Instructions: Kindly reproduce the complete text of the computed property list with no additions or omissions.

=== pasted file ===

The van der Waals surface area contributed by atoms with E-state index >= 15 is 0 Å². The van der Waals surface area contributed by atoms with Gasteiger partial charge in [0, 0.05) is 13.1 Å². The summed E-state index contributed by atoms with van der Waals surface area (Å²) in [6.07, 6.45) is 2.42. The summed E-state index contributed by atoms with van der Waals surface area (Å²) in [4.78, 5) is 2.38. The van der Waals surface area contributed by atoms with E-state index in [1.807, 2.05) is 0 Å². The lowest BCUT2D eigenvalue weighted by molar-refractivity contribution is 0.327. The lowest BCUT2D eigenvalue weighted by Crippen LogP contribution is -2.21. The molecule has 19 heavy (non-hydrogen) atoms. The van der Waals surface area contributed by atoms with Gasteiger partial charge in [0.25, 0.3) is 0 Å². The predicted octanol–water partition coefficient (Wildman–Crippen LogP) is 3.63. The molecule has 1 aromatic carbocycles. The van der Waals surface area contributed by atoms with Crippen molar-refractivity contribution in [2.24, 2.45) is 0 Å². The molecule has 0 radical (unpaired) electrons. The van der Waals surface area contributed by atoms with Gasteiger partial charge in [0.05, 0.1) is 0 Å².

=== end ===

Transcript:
The van der Waals surface area contributed by atoms with E-state index >= 15 is 0 Å². The van der Waals surface area contributed by atoms with Gasteiger partial charge in [0, 0.05) is 13.1 Å². The summed E-state index contributed by atoms with van der Waals surface area (Å²) in [6.07, 6.45) is 2.42. The summed E-state index contributed by atoms with van der Waals surface area (Å²) in [4.78, 5) is 2.38. The van der Waals surface area contributed by atoms with E-state index in [1.807, 2.05) is 0 Å². The lowest BCUT2D eigenvalue weighted by molar-refractivity contribution is 0.327. The lowest BCUT2D eigenvalue weighted by Crippen LogP contribution is -2.21. The molecule has 19 heavy (non-hydrogen) atoms. The van der Waals surface area contributed by atoms with Gasteiger partial charge in [0.25, 0.3) is 0 Å². The predicted octanol–water partition coefficient (Wildman–Crippen LogP) is 3.63. The molecule has 1 aromatic carbocycles. The van der Waals surface area contributed by atoms with Crippen molar-refractivity contribution in [2.24, 2.45) is 0 Å². The molecule has 0 radical (unpaired) electrons. The van der Waals surface area contributed by atoms with Gasteiger partial charge in [0.05, 0.1) is 0 Å².